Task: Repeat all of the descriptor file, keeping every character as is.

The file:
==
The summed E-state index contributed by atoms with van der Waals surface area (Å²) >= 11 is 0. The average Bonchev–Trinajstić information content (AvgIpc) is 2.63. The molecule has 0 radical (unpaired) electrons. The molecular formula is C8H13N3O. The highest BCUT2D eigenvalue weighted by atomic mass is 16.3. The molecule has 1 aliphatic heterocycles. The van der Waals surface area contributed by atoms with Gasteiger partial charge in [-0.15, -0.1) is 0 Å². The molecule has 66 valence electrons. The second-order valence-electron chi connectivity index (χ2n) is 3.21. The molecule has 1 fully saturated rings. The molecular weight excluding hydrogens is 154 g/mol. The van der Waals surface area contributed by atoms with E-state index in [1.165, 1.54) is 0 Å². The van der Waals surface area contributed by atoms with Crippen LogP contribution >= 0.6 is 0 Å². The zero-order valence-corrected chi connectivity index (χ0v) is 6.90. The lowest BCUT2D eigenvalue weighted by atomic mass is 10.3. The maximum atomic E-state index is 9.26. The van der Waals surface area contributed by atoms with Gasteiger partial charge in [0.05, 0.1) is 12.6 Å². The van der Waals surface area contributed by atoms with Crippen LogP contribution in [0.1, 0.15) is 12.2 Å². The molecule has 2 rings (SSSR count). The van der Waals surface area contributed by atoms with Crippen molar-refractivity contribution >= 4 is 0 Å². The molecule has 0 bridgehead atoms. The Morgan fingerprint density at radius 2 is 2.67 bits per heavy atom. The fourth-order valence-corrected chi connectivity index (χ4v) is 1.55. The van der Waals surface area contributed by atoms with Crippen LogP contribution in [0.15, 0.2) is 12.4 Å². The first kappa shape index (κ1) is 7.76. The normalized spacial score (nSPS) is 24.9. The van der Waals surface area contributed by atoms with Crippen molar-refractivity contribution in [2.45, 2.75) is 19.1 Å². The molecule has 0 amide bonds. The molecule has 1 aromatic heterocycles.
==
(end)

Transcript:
The summed E-state index contributed by atoms with van der Waals surface area (Å²) >= 11 is 0. The average Bonchev–Trinajstić information content (AvgIpc) is 2.63. The molecule has 0 radical (unpaired) electrons. The molecular formula is C8H13N3O. The highest BCUT2D eigenvalue weighted by atomic mass is 16.3. The molecule has 1 aliphatic heterocycles. The van der Waals surface area contributed by atoms with Gasteiger partial charge in [-0.15, -0.1) is 0 Å². The molecule has 66 valence electrons. The second-order valence-electron chi connectivity index (χ2n) is 3.21. The molecule has 1 fully saturated rings. The molecular weight excluding hydrogens is 154 g/mol. The van der Waals surface area contributed by atoms with E-state index in [1.165, 1.54) is 0 Å². The van der Waals surface area contributed by atoms with Crippen LogP contribution >= 0.6 is 0 Å². The zero-order valence-corrected chi connectivity index (χ0v) is 6.90. The lowest BCUT2D eigenvalue weighted by atomic mass is 10.3. The maximum atomic E-state index is 9.26. The van der Waals surface area contributed by atoms with Gasteiger partial charge in [0.05, 0.1) is 12.6 Å². The van der Waals surface area contributed by atoms with Crippen LogP contribution in [0.1, 0.15) is 12.2 Å². The molecule has 2 rings (SSSR count). The van der Waals surface area contributed by atoms with Crippen molar-refractivity contribution >= 4 is 0 Å². The molecule has 0 bridgehead atoms. The Morgan fingerprint density at radius 2 is 2.67 bits per heavy atom. The fourth-order valence-corrected chi connectivity index (χ4v) is 1.55. The van der Waals surface area contributed by atoms with Crippen LogP contribution in [0.15, 0.2) is 12.4 Å². The first kappa shape index (κ1) is 7.76. The normalized spacial score (nSPS) is 24.9. The van der Waals surface area contributed by atoms with Crippen molar-refractivity contribution in [2.45, 2.75) is 19.1 Å². The molecule has 0 amide bonds. The molecule has 1 aromatic heterocycles.